THE NATIONAL SOCIETY FOR THE…
THE NATIONAL SOCIETY FOR THE PREVENTION OF CRUELTY TO CHILDREN AND ITS ACCUSERS. THE Executive Committee of the National Society for the Prevention of Cruelty to Children has at length resolved to ask its accusers to make their accusations to a tri- bunal which will be equal to the task of in- vestigating them and will command univer- sal confidence. The public will learn with satisfaction that Lord Herschell has, accep- ted the position of investigator.
In Danish cities it is against the law to ride on bicycles faster than the speed of a cab. In Mexico the school children who have done best are allowed to smoke cigars while pursuing their lessons. In some of the farming districts of China pigs are harnessed to small waggons and made to draw them. It is the custom of the Michigan Central Railway of America to present each of its lady passengers with a bouquet culled fresh from its own wayside gardens. I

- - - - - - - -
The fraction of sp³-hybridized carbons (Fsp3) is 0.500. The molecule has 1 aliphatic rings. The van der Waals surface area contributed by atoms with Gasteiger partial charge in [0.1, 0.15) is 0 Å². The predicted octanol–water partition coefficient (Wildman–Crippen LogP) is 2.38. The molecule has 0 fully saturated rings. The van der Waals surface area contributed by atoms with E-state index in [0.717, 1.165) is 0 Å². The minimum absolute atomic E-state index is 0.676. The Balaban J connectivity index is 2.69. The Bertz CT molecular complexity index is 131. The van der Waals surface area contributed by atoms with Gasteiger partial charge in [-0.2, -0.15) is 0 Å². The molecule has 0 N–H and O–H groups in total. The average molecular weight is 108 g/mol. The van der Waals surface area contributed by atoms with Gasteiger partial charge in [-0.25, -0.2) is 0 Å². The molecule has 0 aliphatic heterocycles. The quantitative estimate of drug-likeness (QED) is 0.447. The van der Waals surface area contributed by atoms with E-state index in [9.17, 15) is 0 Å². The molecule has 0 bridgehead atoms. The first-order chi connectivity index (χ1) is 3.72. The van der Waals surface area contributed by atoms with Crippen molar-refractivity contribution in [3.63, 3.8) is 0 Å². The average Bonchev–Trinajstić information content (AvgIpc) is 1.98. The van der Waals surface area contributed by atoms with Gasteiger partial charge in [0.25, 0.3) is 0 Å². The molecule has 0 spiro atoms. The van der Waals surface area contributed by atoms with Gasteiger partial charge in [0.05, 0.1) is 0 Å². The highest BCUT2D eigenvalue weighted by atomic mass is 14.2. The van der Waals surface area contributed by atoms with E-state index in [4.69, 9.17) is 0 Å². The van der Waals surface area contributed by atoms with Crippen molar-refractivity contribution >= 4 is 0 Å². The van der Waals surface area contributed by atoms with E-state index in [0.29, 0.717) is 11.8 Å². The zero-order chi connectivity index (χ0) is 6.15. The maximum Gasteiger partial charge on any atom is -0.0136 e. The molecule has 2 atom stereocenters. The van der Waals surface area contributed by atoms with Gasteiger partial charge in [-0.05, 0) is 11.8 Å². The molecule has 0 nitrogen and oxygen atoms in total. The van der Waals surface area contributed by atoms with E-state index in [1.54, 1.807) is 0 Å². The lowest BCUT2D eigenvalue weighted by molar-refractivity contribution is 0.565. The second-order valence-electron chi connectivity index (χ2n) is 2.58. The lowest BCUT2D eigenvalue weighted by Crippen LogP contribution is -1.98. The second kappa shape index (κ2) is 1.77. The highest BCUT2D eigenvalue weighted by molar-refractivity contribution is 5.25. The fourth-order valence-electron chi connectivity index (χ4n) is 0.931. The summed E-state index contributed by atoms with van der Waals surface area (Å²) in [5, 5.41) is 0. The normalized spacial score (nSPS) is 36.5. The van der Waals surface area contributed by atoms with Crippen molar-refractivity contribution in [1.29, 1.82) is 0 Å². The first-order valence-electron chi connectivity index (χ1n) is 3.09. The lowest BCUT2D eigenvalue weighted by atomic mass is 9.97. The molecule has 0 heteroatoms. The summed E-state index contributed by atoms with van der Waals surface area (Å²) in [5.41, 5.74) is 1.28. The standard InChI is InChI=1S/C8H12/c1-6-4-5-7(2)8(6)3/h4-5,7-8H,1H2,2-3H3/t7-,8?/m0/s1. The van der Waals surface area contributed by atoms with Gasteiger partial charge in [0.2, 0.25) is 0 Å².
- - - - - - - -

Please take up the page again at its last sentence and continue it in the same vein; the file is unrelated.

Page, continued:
INFANT MORTALITY, The number of deaths under five years was 43, being at at the rate of 4-4 per 1,000 per annum. In infants under one year there were 29 deaths, being in the proportion of 141 deaths to every 1,000 births, as compared with 128 per I 000 for 1895, and 161 per 1,000 births for the whole of England and Wales for the same period. In maBy respects this is satisfactory, but it must be admitted that even in this district a considerable number of infants are sacrificed unnecessarily, and this is due beyond doubt to injudicious feeding and defective management of infants. Mortality among old people.— No less than 68 of the deaths were persons 65 years and up. wards, that is, 43 per cent of the whole deaths, or at the rate of 7 per 1,000 per annum. Zymotic death rate.-Sevel deaths occurred from zymotic disease, namely, 3 from scarlet fever, which is notifiable, and 3 from whooping cough, which is not notifiable; thus giving a death rate of 0 7 per 1,000 per annum. In all the deaths from whooping cough there was some secondary complication. Other causes of deatlt.-Disease of the respira- tory organs was certified as the cause of 29 deaths, and heart disease was certified as the cause of 15 deaths, 24 deaths were caused by diseases of the nervous system, while 13 were attributed to convulsions, and which is pro- bably the least reliable of all the certitied causes of death. Prevalence of infectious disease and Notifica- tioit.-Durin,- the year 43 cases of scarlet fever, and one of diphtheria were notified. The case of diphtheria occurred at Plas, Llangwyfan, and seemed to have been caused by foul air from a defective drain. The epidemics of scarlet fever in the sub districts of Llanelidan and Llanrhai- adr caused us considerable anxiety and threa- tened to assume alarming proportions, but by a steady and persistent application of precau- tionary measures, such an isolation, disinfec- tions, school closure, etc., the progress of the epidemic in both places was arrested. In the case of Llanelidan, the infection was conveyed by a little child from Liverpool to Garthygroes, from Garthygroes to Ty isa, and so on. We have on more than one occasion had reason to know that the authorities in the large towns are far more careful about the importation than of the exportation of infetious disease. The epidemic in Llanrhaiadr was more scattered, and all the cases could not be traced to a com- mon source. However, I was able to prove conclusively that the infection in the first in- stance was brought from a distance. Some children were brought to the parish for a change of air, from some school and charitable institution in Lancashire. These children mixed with the school children, and thus the fever was spread, In order to impress upon parents and others the importance of isolation, section 126 of the Public Health Act 1875 was printed on slips in Welsh and English. These were left at every infected house, and at all public places in the aeighbourhood. I also sent a circular letter to guardians, schoolmasters, and others, requesting their co-operation in enforcing the necessary precautions. Measles and whooping cough were also pre- valent in several parts of the district during the year, but as they are not notifiable it is not so easy to gauge the extent of their prevalence. However the same precautions were taken as in the other zymotic disease. DISINFECTING APPARATUS NEEDED. I drew attention in my last report to the difficulties of providing hospital accommoda tion for infectious cases, and as these appear to be insuperable, some more efficient means of disinfecting infected bedding, bed clothes, wear- ing apparel, etc., should he provided. Suitable appliances for disinfecting by steam (the only reliable method) are now to be obtained at a moderate cost. Further dimsion\of the district.—In the month of August the district was divided into two districts for sanitary purposes) viz., the Llan- rhaiadr and the Ruthin districts. An inspector of nuisances was appointed for each district, each inspector to be also surveyor of his dis- trict. I, at first, doubted the wisdom of this plan, thinking in might seriously break the continuity of the excellent work carried on heretofore by Mr. Ebenezer Evans, but I have been agreeably disappointed. The new inspec- tor, Mr. W. Jones, entered upon his duties ^"with energy aad intelligence and I now look ^upon the arrangement as being admirably adapted to the requirements of the widely extended district. Systematic Inspection. I have during the year at certain periods, and as occasion re- quired, inspected the district, to keep myself informed by personal observation, as to any condition injurious to health, and I am pleased to be able to report that much excellent work has been carried out during the year in connec- tion with dwellings, their surroundings, water supply, drainage, etc., but, as in my previous report, the greatest cause for complaint, is the condition of the rural cottages, which are in places dilapidated, so small, and so few rooms that, when a family is large, decency is impos- sible and disease inevitable. As a proof of the fact that the prevalence and the virulence of infectious disease are increased by the crowd- ing together of human beings in small rooms, I might mention the fact that during the severe epidemic of measles, which occurred a few years ago, only 3 deaths occurred, and in each case all the^nembers of each family slept in the same room. WATER SUPPLY. The council met a few times expressly to consider the numerous schemes for the better water supply of the district, and ifc will be seen under the respective sub districts that several excellent improvements have been carried out in this respect. Still it is much to be regretted that hardly any progress has been made with the larger schemes. RUTHIN SUB DISTRICT. Death rate, 18'3 per 1,000 per annum. Birth rate 30 per 1,000 per annum. Whooping cough was extremely prevalent about Llanbedr in the spring, and the school had to be closed for a considerable time. Cases of scarlet fever also occurred at Brynffynnon, Fronfelus, Fronhyfryd, and Pwllglas, in the parish of Efenechtyd. The Fronhyfryd case which was infected away from home, termina- ted fatally. MEDICAL OFFICER'S ANNUAL REPORT. The annual report of the Medical Officer was read as follows;- Wider Supply,—The suggestions for improving the water supply of Tanyrunto and Pentre, Llanbedr have not been carried out. Four new houses have been built at Ehiw, Pwllglas. GYFFYLLIOG SUB DISTRICT. Death rate 16 3 per 1,000 per annum. Birth date 28-8 per 1,000 per annum. Owing to a rather severe outbreak of meas- les the Gyffylliog school had to be closed for srveral weeks. The only case of scarlet fever occurred at Wern ucha, Nantglyn, and was imported from Llanrhaiadr. Dwellings improved A new house has been built at Hafod Wen, Nantglyn, and Tanygraig, Gyfiylliog, has been much improved. LLANDYRNOG SUB DISTRICT. Death rate 16-9 per 1,009 per annum. Birth rate 16'9 per 1,000 per annum. By a strange coincidence, the birth rate and the death rate were equal. A death rate of 16-9 may be considered satisfactory, but as a birthrate it is highly unsatisfactory, and much lower than in any other of the sub districts. Whooping cough was prevalent early in the year, and two deaths were indirectly caused by it. Three cases of scarlet fever occurred at Dregoch, and infection was brought from Llan- dudno. The case of diphtheria has already been referred to. The drainage of the following places has been much improved, viz, the vil- lage of Llandyrnog, Rhiwbebyll and Waenwen. New houses have been built at Llidiart Fawr (Plas Draw), and Pentrefelin. Tynycaeau has at last been considerably improved. Ty isa, Aberwheeler, has had a new supply of water, and the stream passing Bancer Smithy has been freed from pollution, but the plan sugges- ted for the supply of Peel Hall has not yet been carried out I regret I cannot compliment the council upon the progress made with the Llangwyfan scheme, and it is much to be deplored that a question so vitally aflecting the well being of so large a proportion of the population of the sub district should be thus indefinitely pos- poned. LLANRHAIADR SUB DISTRICT. Death rate, 15 8 per 1,000 per annum. Birth rate 29-0 per 1,000 per annum. Owing to the outbreak of scarlet fever al- ready referred to, the Llanrhaiadr school had to be closed for two periods of 14 days. Cases occurred at the following places, viz: Bryneglur, Pentre, Llanrhaiadr, Old Vicarage, King's Head Inn, and Tanydderwen. These were without difficulty traced to a common source. The water supply of Cyrnro Inn, Ty Mawr, and Ty coch, Llanynys, has been much improved, bub notwithstanding persistent efforts, the schemes for the better supply of Efail-y Pwll, Prion, Henefail, Saron, Tyddyn ucha, and the village of Llanrhaiadr, have not been carried out. Equally unsuccessful was the effort made to induce the owner of the adjoining property to fell some of the trees which are an unhealthy encroachment upon the chapel house, Rhewl. LLANELIDAN SUB DISTRICT. Death rate 17'8. Birth rate 23'4. Cases of scarlet fever occurred at all the fol- lowing places, viz: Caerwyn, Llanfair Village, Brynllwynog, and Ty newydd, in the parish of Derwen Garthygroes, Ty isa, Nantyfedw, Bethergen Braichycwm, in the parish of Llaneli- dan. The Llanfair and the Llanelidan schools were closed for a short period. Water supply.-The following places were supplied during the year from the Cricor reser- voir; Bryncoch, Capel Farm and Llanbenwch. Bryn dreiniog, Derwen, has also had an excel- lent supply, but very little progress has been made with the Derwen Village, Wernhenaidd and Graigadwy-wynt schemes. Drainage.-The plan for the more efficient drainge of this village will be carried out soon. The drainage of Eyarth and Derwen Stations has been much improved. Water closets have been substituted for the offensive privies at Llanfair school which were so often con- demned, LLANARMON SUB DISTRICT. Death rate 14'5. Birth rate 27-3. Wate?-SuppZy.-Effortswere andare being made to get the well which is situated in a field near Tan-y-ffynnnon (E:yrys) enclosed so as to pre- vent surface contaminatim by cattle, etc. In time of drought, it is the only supply for a mile radius. Tyddyndows and Penybryn, Llanferres should be supplied from the Mold reservoir. The Haven, Llandegla.—The defective drain- age of this place (referred to in Dr. Bruce Low's report) has been thoroughly rectified, and the course of the stream, which formerly used to run along the side of the house has been diverted. Improvement in dtt)elliws. -Some excellent improvements have been carried out in this sub district, especially at Cwai, Tyddynsach, Cross Keys, Waenyffynnon, Breninlle and Rhos Smithy. I have the honour to be gentlemen, Your obedient Servant, J. MEDWYN HUGHES. Medical Officer of Healths The Chairman %,tid Dr. Hughes had prepared a very good and a very elaborate report. Al- though a long sermon, it was an excellent re- port in every respect, and he congratulated Dr. Hughes upon it. He noticed that the birth rate was lower in the parish of Llandyrnog than any other of the sub districts. Perhaps Dr. Hughes would explain more fully what he meant by the injudicious feeding of infants ? Dr. Hughes said that linfants were given food which they could not digest. Parents gene- rally adapted the infant to the food. That was a great mistake in many places. They gave their children food they could not digest. No child should have anything but milk un- til it was five months old. Mr. E. P. Jones No beer? Dr. Hughes: No beer (laughter). RUTHIN GRAMMAR SCHOOL. The Clerk said he had received a letter from the Charity Commissioners simply acknow- ledging the receipt of the resolution passed at the Council with reference to the Ruthin Gram- mar School. THE ERECTION OF BRIDGES. j Considerable discussion took place as* «v fI, re- quest made to the council to erect a bridge on the boundary of the parishes of Llanfwrog and Llanynys, and the clerk was asked to give his opinion as to who was the proper authority to carry out the work. The Clerk said the parishes in question could approach the County Council in the matter of erecting this bridge, and the County Council had undoubtedly a right to issue an order com- pelling the Rural District Council to do the work. Therefore the bridge in the present case would have to be erected by the District Council. Mr. T. H. Roberts said considerable doubt existed on the question of erecting and repair- ing bridges in the district. In some cases, they were told that the District Council was the authority responsible for the work, whilst in others, the Parish Councils were named. He would suggest that the question he adjourned tor a month for further inquiry The Clerk said that the bridge in this case would have to be erected by the District Coun- cil, and every case would have to be decided on its own merits. It was ultimately decided to do the work. THE SLEDGE QUESTION. Mr. Thomas Williams, of Llanarmon, wrote promising to carry annually a sufficient quan- tity of stone for the repair of the Penyfoel Hill road, if the council granted the use of sledges on the road. This question had been before the council on several previous occassion, and the use of the sledges had been prohibited. The Chairman said it did not appear from Mr. Williams' letter that he represented any body but himself. Mr. Richards said that Mr. Thomas Williams was already the responsible party for the car- tage over the road in question. The Clerk said that in their last offer with respect to this road, the people who used the sledges promised not only to carry the stones, but also to repair the road. In the present letter, Mr. Williams only offered to carry sufficient stones. Mr. John Williams: The present offer is therefore not so satisfactory as the last. Mr. Richards Personally, I think the pre- sent offer is a very satisfactory, one. It means a great deal more than the extra damage to the road caused by the use of the sledges. The Chairman suggested that sledges be al- lowed on one condition, that the previous offer be renewed, viz., that they should not only carry the stone, but put them down also. Mr. Richards thought this was a great deal too much to ask of any man. The Chairman But the offer came from the men themselves. Mr. T. H. Roberts proposed that permission be given to use the sledges for one year on the condition laid down in Mr. Williams' letter, but that the surveyor be authorised to stop their use if he thought the damage done was excessive. Mr. Henry Williams seconded. Mr. Thomes Jones said if this was agreed to, Mr. Williams' letter should be stamped and made a legal document. Mr. Richards Am I to understand that Mr. Thomas Jones wants this offer to be stamped ? Mr. Thomas Jones Yes. 1 suggest that the clerk should prepare an agreement and have it stamped in the usual way. Mr. Richards I think we ought to leave such matters to the, clerk. It is his bnsi- ness to see that the work is done legally. Mr. Thomas Jones: I have suggested the right thing, and you have no business to cast imputations on my motives. Mr. Richards But it is a matter for the clerk. The Clerk said he might have easily over- looked the matter, had in not been mentioned by Mr. Jones. The motion of Mr. J. H. Roberts was then carried. GYFFYLLIOG BRIDGE. The Council having at a previous meeting declined to repair and widen the bridge in the village of Gyflylliog, Mr. Hugh Thomas, Post Master, now wrote offering to supply the necessary materials at his own ex- pense, if the council did the work. Mr. E. P. Jones: The rates are getting higher and higher, and we are continually ap- pealed to erect bridges of this kind. I should like to know what is the matter with the people (laughter). We must provide them with lamps jusb now to enable them to drive over these bridges at night (loud laughter). Mr. T. H. Roberts called attention to the fact that according to the councillor for the pari- shes, the work was not absolutely necessary, and would be of no benefit to the parish. It was decided to leave the matter at present, and to intimate to Mr. Hugh Thomas that the council would have no objection for him doing the work subject to the approval of the sur- veyor.